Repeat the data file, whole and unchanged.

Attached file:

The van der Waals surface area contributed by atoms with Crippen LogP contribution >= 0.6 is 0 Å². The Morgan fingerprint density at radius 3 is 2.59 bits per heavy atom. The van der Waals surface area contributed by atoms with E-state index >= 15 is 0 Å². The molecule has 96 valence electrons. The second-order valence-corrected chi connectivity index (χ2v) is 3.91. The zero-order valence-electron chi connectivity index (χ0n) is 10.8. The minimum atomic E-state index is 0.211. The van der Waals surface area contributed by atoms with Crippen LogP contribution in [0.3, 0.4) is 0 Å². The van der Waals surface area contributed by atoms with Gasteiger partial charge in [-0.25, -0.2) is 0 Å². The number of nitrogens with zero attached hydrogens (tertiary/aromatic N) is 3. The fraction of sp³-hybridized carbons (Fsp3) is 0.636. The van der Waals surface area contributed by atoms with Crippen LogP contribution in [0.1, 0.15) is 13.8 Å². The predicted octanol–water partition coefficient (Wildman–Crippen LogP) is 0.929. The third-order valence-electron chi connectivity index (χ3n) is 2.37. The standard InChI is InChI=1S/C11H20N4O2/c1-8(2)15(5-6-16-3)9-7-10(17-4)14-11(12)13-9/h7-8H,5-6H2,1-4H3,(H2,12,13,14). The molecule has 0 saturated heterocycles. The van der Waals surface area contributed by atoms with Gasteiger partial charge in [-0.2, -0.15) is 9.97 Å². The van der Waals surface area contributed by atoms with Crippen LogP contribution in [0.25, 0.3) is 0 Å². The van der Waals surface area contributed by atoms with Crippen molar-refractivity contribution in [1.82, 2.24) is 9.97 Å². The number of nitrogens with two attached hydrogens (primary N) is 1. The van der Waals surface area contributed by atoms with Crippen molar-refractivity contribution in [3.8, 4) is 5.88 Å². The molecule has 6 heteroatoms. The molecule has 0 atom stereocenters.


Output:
The van der Waals surface area contributed by atoms with Crippen LogP contribution >= 0.6 is 0 Å². The Morgan fingerprint density at radius 3 is 2.59 bits per heavy atom. The van der Waals surface area contributed by atoms with E-state index >= 15 is 0 Å². The molecule has 96 valence electrons. The second-order valence-corrected chi connectivity index (χ2v) is 3.91. The zero-order valence-electron chi connectivity index (χ0n) is 10.8. The minimum atomic E-state index is 0.211. The van der Waals surface area contributed by atoms with Crippen LogP contribution in [0.3, 0.4) is 0 Å². The van der Waals surface area contributed by atoms with Gasteiger partial charge in [-0.25, -0.2) is 0 Å². The number of nitrogens with zero attached hydrogens (tertiary/aromatic N) is 3. The fraction of sp³-hybridized carbons (Fsp3) is 0.636. The van der Waals surface area contributed by atoms with Crippen LogP contribution in [0.1, 0.15) is 13.8 Å². The predicted octanol–water partition coefficient (Wildman–Crippen LogP) is 0.929. The third-order valence-electron chi connectivity index (χ3n) is 2.37. The standard InChI is InChI=1S/C11H20N4O2/c1-8(2)15(5-6-16-3)9-7-10(17-4)14-11(12)13-9/h7-8H,5-6H2,1-4H3,(H2,12,13,14). The molecule has 0 saturated heterocycles. The van der Waals surface area contributed by atoms with Gasteiger partial charge in [-0.2, -0.15) is 9.97 Å². The van der Waals surface area contributed by atoms with Crippen LogP contribution in [0.25, 0.3) is 0 Å². The van der Waals surface area contributed by atoms with Crippen molar-refractivity contribution in [1.82, 2.24) is 9.97 Å². The number of nitrogens with two attached hydrogens (primary N) is 1. The van der Waals surface area contributed by atoms with Crippen molar-refractivity contribution in [3.8, 4) is 5.88 Å². The molecule has 6 heteroatoms. The molecule has 0 atom stereocenters.